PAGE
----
Most graphic designers at their early ages often face a common problem on transferring a clipping path from one image to another. In fact, transferring clipping path from one image to another can be really simple, if you have two copies of that image- one with a clipping path and the exact same copy of that image without any clipping path. This can be much handier when your clipping path is on a light and compressed JPG image file and you want to transfer that clipping path to an uncompressed larger image file of PSD or TIFF format.
As I said before, if you have two images- one is with clipping path and another one is without clipping path, you can transfer the path with lesser effort. For this, you at first have to open both images next to each other in Photoshop and then drag the clipping path from the path window to the image which is without clipping path. At this, the clipping path will be copied and placed on that image without clipping path. Now if you pay a closer look, you will see that though that clipping path has been transferred to the next image, the path is still inactive. To activate that path, you need to go to “Option” in the path window which is at the right top of your screen and then select “Clipping Path”. And finally your newly created path is now live!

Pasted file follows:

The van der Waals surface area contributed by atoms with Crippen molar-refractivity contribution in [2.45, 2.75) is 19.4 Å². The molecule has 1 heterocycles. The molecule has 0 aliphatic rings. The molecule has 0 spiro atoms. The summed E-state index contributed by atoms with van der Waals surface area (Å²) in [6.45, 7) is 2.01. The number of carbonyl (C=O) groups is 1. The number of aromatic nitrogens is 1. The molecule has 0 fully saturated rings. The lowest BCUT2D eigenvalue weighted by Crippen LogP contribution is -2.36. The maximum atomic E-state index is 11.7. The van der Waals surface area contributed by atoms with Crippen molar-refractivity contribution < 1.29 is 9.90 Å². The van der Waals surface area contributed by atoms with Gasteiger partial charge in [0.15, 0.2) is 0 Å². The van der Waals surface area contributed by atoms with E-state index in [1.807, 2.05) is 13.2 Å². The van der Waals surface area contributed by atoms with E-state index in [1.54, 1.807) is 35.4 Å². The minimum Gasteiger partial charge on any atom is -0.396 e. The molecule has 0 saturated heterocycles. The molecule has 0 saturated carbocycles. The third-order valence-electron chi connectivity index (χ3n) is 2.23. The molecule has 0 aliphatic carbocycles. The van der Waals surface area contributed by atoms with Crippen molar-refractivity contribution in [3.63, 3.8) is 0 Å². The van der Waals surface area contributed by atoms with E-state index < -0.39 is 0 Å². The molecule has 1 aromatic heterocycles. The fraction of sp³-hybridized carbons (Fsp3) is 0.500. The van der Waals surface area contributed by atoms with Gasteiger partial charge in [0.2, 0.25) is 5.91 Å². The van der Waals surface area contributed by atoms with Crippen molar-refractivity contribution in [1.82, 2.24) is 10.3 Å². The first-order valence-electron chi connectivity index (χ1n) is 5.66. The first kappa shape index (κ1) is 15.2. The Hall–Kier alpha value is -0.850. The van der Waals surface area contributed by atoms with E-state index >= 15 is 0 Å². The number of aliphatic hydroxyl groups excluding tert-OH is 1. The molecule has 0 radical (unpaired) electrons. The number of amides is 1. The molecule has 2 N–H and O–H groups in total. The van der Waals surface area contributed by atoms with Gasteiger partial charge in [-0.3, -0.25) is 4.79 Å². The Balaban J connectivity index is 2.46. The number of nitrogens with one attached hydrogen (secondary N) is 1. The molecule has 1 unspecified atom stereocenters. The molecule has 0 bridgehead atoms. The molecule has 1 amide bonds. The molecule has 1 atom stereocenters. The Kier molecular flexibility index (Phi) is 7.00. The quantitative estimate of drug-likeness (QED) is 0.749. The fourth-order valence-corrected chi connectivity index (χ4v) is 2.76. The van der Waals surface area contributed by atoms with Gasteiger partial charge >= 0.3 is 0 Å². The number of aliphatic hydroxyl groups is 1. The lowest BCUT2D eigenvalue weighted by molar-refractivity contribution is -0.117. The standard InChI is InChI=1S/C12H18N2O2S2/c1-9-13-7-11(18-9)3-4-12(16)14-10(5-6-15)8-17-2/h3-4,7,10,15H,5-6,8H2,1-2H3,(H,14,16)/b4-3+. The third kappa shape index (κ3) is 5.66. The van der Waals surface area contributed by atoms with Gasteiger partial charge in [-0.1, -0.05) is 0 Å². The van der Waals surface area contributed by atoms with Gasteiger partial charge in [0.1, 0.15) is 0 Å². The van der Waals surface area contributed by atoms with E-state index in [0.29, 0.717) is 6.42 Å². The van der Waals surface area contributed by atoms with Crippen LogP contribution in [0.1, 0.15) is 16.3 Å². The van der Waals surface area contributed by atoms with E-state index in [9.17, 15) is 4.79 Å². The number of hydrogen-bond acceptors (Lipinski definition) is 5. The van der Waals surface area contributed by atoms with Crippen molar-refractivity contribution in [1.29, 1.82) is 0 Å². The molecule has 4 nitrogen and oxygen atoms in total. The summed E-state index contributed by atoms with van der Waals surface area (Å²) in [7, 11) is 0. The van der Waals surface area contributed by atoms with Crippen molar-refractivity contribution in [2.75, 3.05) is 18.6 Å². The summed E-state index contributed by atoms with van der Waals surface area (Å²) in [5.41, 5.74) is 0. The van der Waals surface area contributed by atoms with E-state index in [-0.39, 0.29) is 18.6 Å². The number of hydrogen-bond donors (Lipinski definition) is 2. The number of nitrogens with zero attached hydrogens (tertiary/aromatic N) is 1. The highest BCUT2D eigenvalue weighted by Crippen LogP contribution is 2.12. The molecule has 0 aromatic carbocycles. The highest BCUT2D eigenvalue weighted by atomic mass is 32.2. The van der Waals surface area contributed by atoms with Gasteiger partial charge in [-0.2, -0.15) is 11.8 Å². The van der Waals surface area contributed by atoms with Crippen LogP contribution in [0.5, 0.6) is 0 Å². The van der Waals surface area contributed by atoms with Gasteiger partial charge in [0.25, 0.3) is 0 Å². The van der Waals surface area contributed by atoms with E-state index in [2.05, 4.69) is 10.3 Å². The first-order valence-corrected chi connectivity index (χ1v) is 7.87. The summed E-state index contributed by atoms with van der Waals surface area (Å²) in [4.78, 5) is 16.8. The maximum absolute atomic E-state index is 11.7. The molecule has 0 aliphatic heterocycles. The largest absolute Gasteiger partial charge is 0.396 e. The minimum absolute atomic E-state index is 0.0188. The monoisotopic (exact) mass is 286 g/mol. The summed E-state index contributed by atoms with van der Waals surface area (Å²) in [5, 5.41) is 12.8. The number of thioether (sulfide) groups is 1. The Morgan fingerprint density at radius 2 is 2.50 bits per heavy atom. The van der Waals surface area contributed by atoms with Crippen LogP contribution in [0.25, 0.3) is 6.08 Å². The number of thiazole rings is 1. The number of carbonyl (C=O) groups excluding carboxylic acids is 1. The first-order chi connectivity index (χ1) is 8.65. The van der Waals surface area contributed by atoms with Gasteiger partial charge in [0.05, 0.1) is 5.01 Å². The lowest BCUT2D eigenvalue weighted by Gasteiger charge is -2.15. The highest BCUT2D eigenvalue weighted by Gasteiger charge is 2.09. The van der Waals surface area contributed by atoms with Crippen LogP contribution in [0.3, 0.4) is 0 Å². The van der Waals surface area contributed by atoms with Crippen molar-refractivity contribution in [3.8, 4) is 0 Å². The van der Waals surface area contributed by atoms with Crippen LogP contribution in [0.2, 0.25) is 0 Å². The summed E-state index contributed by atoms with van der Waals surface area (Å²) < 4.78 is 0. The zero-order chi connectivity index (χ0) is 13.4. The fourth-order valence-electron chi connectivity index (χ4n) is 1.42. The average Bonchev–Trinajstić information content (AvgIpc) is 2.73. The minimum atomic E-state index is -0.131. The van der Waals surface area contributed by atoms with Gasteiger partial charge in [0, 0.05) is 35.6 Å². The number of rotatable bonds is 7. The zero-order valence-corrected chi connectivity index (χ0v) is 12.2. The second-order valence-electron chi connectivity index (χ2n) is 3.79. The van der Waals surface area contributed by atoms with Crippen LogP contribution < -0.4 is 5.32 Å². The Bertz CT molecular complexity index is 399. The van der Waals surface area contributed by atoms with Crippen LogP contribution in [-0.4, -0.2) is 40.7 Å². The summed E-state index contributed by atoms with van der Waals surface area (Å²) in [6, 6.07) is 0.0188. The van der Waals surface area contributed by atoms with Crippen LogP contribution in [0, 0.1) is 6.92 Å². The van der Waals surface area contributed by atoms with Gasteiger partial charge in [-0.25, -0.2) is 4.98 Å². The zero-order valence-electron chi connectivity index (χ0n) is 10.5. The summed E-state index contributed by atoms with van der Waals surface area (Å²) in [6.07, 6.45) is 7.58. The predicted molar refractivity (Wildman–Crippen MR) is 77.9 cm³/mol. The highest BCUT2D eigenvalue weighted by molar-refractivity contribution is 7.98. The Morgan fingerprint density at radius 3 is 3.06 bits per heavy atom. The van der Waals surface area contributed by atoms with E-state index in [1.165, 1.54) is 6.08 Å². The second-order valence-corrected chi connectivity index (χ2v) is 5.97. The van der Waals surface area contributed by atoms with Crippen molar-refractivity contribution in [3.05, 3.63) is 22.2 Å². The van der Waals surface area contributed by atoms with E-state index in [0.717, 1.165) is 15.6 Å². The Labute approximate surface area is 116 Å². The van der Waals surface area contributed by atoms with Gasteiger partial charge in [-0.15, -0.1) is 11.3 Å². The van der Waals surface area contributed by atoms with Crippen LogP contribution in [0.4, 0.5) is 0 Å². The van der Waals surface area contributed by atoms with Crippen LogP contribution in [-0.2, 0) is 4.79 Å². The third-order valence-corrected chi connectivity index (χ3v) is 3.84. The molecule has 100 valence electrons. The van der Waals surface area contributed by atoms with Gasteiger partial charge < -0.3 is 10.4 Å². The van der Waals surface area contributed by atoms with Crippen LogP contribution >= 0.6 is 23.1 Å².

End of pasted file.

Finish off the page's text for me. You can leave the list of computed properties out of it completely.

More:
Usually, the clipping path’s location is identical to its original image. But if your two images size, with and without clipping path, aren’t exactly the same, the clipping path won’t be 100% accurate in place. But you don’t have to worry, because this can be easily fixed by moving the clipping path. In order to move the path, you have to select that path and then select all anchor points using the ‘white selection tool’ which is located at the toolbar. After selecting all the anchor points, you can control the path’s position with the arrow keys of your keyboard. You can also control the size of the path with [CMD][T] and then pulling the corner by pressing the [Shift] key to maintain the path size.